He rose again. His face was black and bruised. The underground famine had gnawed its gloss. Where I have been, you could not live to tell. First, his women returned, and then his friends. They reached to press their fingers to his scar. Do not touch me, he scolded crossly, cold as Christ. Instead, they stroked the air, feeling by degree for what had changed. But new moods bloomed from his skin and from his bristle. He spit upon the ground and then he cursed. He did not walk towards the light, he walked away. And the lock-jaw mouth of the grave stayed agape, misgiving. As if it did not know: Dead does not mean dead forever.
After a while, one starts thinking in that language, dreaming in that language, as well as speaking in that language, and the behavior becomes different. —J. J. Jameson
Wind cannot change the dark, late March, when the strip of soil along my fence goes soft, ready for seed. From morning sky, a promise of heaviness. Clouds curl like smoke, cigarettes you ask for the day they fly you, bound, to Dedham. So I plant orange flowers, and yellow, whose petals trap sunlight, beacons lining the walk from garage to house. In my dream, you tell me
you have one more thing to do before you can come back: prune trees before sap rises, you say, no pain, no ooze, the firs sleep
beyond memory. From my angle of repose, do I see a branch blown upright or a hawk at rest in his hunt, moon melting layers of gold on new grass? In an orange hard hat you swing the cherry picker. The bandit raccoon crosses a network of roofs yard to yard. In the alley, the grinder lops wood into sawdust. “As long as I go to heaven, that’s all what counts”—your answer to my fear of awakening
to my heart chained to a wall. Meanwhile, the storm comes slate-grey while monarchs weave among unbloomed sunflowers.
You might expect that a movie with the teasing title The Three Burials of Melquiades Estrada would deal with issues of redemption and resurrection. The film does brush up against themes of spiritual rebirth at times, but it is primarily concerned with friendship and the decision to honor the sanctity of friendship even after death.
At the first cut the earth does not thank the blade. Is it rape then?—the bite of steel, its point incalculably harder than dirt, its mark the hiss of death, the metallic taste of sorrow. And what does the earth cry, its tangle of root a living shroud rent by force? Memory longs to preserve what has already grown. The furrow is wet with tears, brown heart exposed, underworld of worms and slugs prey to birds, dreamless of deep new roots, of shade: the palm tree of Deborah, towering crown of green.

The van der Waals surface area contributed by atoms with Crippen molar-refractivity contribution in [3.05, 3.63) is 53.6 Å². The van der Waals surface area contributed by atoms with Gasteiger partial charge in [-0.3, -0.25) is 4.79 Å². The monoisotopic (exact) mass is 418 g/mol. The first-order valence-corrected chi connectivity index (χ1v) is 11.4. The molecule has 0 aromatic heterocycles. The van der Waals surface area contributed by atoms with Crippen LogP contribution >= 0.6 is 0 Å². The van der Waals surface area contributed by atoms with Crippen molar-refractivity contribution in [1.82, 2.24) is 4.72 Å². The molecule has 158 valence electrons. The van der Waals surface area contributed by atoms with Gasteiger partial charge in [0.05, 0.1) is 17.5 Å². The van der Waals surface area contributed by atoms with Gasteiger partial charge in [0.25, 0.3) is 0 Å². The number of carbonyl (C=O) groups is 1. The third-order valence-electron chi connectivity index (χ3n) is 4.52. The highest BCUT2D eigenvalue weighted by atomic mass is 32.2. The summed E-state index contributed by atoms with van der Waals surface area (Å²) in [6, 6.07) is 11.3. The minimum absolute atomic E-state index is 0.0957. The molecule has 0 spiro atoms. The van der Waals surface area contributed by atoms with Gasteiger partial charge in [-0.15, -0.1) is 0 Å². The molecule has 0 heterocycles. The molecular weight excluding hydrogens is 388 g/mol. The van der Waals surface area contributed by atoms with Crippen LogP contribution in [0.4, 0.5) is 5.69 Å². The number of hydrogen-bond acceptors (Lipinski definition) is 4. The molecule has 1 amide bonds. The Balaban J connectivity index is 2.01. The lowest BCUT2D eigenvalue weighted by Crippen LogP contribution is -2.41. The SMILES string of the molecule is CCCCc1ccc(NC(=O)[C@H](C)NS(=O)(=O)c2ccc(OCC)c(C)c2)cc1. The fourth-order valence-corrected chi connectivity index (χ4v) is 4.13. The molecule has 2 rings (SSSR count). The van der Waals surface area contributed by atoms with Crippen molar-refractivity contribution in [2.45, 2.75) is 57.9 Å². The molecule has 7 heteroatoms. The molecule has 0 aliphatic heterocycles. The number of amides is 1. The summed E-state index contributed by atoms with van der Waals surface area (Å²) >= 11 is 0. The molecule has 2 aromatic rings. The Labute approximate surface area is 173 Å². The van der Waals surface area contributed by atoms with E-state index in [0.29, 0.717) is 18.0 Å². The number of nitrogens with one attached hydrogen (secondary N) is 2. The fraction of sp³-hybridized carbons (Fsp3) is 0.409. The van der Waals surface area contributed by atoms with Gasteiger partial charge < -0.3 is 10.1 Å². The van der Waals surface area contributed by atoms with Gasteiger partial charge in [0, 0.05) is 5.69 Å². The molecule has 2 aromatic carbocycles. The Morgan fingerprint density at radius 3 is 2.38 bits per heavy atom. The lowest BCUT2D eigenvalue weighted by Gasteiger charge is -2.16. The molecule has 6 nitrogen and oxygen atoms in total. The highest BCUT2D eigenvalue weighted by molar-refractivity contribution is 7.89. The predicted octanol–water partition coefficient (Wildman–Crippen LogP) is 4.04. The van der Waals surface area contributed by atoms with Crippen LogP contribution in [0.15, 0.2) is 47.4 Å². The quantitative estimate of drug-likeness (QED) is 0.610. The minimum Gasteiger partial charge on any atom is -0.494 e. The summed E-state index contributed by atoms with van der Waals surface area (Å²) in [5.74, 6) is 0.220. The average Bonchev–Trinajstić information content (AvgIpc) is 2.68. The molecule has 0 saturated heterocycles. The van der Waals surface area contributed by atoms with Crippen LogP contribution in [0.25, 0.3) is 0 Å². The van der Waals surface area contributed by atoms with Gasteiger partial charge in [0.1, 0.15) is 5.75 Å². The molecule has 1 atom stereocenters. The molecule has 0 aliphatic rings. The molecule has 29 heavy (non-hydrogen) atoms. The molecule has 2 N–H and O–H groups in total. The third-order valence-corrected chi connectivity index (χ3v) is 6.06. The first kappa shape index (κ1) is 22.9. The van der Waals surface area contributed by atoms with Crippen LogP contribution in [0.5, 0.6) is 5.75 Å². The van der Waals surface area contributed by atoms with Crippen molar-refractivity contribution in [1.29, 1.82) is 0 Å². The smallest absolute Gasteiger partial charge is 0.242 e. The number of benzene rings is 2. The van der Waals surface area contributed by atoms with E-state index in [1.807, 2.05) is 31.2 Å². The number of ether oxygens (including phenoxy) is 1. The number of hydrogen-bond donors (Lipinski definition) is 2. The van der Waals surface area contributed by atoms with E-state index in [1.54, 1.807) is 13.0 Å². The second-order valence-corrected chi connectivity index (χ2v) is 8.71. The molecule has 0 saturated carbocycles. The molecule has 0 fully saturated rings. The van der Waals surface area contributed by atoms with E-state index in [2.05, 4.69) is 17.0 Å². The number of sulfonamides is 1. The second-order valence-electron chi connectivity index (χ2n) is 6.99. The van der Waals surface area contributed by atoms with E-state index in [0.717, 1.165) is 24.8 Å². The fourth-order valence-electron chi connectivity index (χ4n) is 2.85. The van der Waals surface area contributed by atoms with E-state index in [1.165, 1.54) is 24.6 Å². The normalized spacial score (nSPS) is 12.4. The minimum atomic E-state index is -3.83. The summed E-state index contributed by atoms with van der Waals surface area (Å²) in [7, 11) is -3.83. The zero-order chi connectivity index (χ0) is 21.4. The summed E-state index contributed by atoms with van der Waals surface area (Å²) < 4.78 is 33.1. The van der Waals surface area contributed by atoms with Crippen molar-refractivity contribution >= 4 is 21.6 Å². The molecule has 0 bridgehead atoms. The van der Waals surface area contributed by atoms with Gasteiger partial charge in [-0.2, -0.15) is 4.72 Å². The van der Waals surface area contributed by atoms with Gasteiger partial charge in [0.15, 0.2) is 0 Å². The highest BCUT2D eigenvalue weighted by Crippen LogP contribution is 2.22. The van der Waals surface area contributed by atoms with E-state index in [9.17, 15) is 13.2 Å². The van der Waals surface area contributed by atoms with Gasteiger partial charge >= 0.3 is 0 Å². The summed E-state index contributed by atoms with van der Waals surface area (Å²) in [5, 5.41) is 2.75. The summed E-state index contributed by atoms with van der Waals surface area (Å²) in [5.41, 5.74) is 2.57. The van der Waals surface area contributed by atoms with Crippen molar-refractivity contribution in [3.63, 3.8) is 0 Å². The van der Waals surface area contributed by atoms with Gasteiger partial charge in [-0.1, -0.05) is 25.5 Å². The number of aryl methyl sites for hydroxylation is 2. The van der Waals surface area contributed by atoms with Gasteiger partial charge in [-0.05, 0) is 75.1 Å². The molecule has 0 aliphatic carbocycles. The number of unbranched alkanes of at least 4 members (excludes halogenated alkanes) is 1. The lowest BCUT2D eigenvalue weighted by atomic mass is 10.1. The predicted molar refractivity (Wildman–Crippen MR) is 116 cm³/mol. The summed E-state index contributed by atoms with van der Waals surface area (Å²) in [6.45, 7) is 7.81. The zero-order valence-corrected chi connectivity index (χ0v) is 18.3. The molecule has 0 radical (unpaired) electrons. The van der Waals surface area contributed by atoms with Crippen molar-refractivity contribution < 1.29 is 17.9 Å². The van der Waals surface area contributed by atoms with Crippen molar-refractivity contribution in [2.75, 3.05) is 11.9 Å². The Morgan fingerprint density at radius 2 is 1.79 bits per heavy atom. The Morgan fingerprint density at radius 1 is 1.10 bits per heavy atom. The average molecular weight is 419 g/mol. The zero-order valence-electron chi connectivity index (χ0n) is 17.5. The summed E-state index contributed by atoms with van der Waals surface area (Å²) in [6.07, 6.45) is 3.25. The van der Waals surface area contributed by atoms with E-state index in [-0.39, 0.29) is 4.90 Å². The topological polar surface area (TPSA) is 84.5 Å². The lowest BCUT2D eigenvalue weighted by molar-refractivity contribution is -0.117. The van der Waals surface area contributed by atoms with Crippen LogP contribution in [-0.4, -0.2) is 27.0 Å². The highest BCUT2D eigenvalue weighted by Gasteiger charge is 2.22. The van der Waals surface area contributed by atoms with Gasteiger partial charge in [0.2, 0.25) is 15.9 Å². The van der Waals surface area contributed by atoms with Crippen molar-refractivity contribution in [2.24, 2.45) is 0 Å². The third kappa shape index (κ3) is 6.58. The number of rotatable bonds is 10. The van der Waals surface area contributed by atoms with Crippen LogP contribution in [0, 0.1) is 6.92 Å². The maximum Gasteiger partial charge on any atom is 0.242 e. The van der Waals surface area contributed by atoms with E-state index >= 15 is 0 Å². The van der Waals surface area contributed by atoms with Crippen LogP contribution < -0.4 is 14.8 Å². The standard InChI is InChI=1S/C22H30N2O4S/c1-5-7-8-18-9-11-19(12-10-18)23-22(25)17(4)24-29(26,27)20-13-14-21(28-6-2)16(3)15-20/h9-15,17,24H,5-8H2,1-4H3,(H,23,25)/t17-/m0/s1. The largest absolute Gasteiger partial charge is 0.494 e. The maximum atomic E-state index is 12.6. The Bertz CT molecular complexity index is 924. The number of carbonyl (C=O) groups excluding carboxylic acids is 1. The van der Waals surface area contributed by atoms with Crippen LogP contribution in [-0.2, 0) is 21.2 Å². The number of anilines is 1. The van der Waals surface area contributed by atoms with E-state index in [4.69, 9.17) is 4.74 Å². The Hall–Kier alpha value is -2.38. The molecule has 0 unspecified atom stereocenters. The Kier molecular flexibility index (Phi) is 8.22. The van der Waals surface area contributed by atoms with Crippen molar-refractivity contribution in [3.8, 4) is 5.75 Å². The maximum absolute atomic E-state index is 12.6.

The ravaging is not yet complete. Jeremiah’s voice rages against Yahweh’s violation, at first petulant and then violent in return. It has always been so. Sixty discs slice the remaining sod, merciless, efficient: vestiges of cover criss-crossed into oblivion. Blind stalks mourn the loss of the sun, overturned into darkness, food for the coming reign. There is a quiet loss, the peace of death— stillness in the wake of wrath.
The thunder god is always the god of heaven and of death. Rain and death both bring life, black earth signifying a bed, a womb for golden seeds dropped from the mouth of the god, for a cause not one’s own. Is there a more tender bliss than the sweet swelling, the burst seed? Tendril roots uncoil, the seedling unfurls— moon-pale shoots beneath green and gold. The seed takes possession, the violated earth sings, the rich strains reach heaven.
where’s alfreddy who cuts your grass or lifts your rake when you’re not looking and where’s the reliable gunfire from the deuce-eights’ section eight doorways down on twenty-eighth on this last day of August lavender all rotted at the bottom splayed across the concrete walk as you sit barefoot on the porch steps and watch without a thought honeybees and bumblebees ascend and drop in praise of higher fragrances and offer thanks there’s no parade today for trayvon on your street named mlk jr way because you’re that weary
so for this moment with this breath you God bless the bees
“Our best college students are very good at being critical. In fact being smart, for many, means being critical,” says Wesleyan University president Michael S. Roth. In the last half century an emphasis in education on inquiry has been reduced to exposing error and undermining belief. Not only does this stance not get college graduates very far later in life, “fetishizing disbelief as a sign of intelligence” has diminished our culture. Liberal learning, argues Roth, should have an equal commitment to finding meaning in culture and becoming absorbed in creative and compelling work (New York Times, May 10).